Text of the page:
How to embark on a human-centered approach to design

The Institute of Design at Stanford lays out key stages and steps of the human-centered design process. Embark on a journey through these stages to bring forth bigger and bolder solutions.

Observe

Strive to understand people’s needs. Watch them in their environment or carrying out a task, like searching for a product on your ecommerce platform. How do they interact with a product or perform the task? What challenges do they run up against? What do they really want? Think beyond a particular product offering to the solution they want it to provide. Engage with people in conversation, drawing out their viewpoints.

Identify “hidden needs” that people may not have expressed directly in surveys and other data, too. Keep conversations loosely structured, as Stanford says. Prepare questions, but expect to deviate from them. And look for differences between what people say and do. Ask a person to go through a task in front of you, like navigating your website, Stanford also suggests. Watch, learn, and listen.

Synthesize

Unpack what you’ve learned through a “sense-making” process, synthesizing the data and defining these insights. Use tools like a gallery walk to look at your data and determine the most critical insights it shares. In the gallery walk, you post pictures and brief descriptions of what you’ve learned on the walls of a room to visualize these insights more clearly. Walk around the room or hallway and add notes on post-its to record your detailed thoughts. 

Define the key challenge you need to tackle, drawing conclusions based on the info you’ve gathered. Write a problem statement that defines your user, needs, and critical insight you’ve discovered, Stanford says. This will frame the problem you’re trying to solve. You may need to narrow down the specific problem you’re seeking to address based on the insights you’ve uncovered. A narrow focus can lead to richer solutions by letting you focus your full creative efforts on a specific problem, Stanford emphasizes. 

Ideate

Next, you’ll enter the “ideate” mode, says Stanford. You’ve reached the idea generation phase, when you’ll envision new possibilities that could achieve the desired outcome. During the ideate phase, search for a broad range of solutions rather than limiting creativity.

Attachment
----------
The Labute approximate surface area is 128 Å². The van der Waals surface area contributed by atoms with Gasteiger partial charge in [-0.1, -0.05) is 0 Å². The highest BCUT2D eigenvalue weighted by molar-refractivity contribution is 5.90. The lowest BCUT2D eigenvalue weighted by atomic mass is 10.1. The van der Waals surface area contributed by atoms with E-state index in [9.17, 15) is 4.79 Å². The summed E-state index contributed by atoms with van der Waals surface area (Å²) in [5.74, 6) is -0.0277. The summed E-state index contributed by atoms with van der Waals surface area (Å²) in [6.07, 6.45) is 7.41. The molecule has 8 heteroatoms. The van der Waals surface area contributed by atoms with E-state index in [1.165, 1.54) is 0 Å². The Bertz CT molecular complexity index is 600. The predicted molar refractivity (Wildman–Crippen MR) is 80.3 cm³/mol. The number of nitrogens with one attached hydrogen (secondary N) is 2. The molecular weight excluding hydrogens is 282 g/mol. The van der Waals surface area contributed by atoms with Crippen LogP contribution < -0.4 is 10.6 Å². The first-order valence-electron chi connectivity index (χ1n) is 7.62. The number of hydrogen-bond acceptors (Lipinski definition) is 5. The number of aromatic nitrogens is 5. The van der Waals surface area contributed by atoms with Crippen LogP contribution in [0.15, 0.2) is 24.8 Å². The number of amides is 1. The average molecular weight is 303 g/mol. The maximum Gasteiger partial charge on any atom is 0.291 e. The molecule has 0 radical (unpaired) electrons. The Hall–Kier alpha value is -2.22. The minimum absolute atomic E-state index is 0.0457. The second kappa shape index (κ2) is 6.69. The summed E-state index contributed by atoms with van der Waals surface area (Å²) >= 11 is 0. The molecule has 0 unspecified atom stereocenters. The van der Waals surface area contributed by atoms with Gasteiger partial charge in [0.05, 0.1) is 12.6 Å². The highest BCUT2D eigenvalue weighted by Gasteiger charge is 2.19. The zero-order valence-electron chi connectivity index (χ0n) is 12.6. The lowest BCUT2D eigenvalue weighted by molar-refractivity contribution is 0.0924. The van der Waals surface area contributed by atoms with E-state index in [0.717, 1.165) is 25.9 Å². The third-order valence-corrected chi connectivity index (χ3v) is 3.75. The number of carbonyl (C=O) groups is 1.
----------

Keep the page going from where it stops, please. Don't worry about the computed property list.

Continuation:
Various techniques can be used in idea generation, as Stanford explains:

  • Group brainstorming
  • Written brainstorming
  • Mindmapping
  • Bodystorming
  • Building or sketching ideas

Focus on desirability rather than viability at this stage, creating ideas without evaluating their feasibility.

Prototype

Vote on two or three top ideas to bring into the prototyping stage. Consider both their desirability and feasibility when selecting these ideas.

Then, create mockups, roleplays, or other prototypes to test your concept. Keep early prototypes simple and inexpensive, so you can “fail quickly and cheaply,” as Stanford says. Use simple materials (or website mockups that model a specific layout or concept), and don’t spend too much time on the design. Embrace the spirit of play. If a particular concept seems viable based on your rudimentary prototypes, you can always fine-tune them.

Validate

Get feedback about your concept’s feasibility by testing your prototype with your intended audience. Don’t explain how to use it too extensively; instead, see if users can understand it intuitively. And make the testing process an experience for the user. This can involve anything that helps users “vividly experience” the concept in action, as Liedtka says. Use roleplays to make the scenario more realistic if need be. 

Continuously ask why things work and don’t work. Even as you roll out your product, keep asking for feedback. Ask these questions of your audience, and reflect on them through observation of how people actually use the prototype. And remember the importance of empathy, striving to understand how users think and feel as they interact with your prototype!

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About the Author

With over 15 years of experience, Victoria is a seasoned Web Developer. She specializes in Wordpress and Woocommerce, and has experience working with both agencies and clients.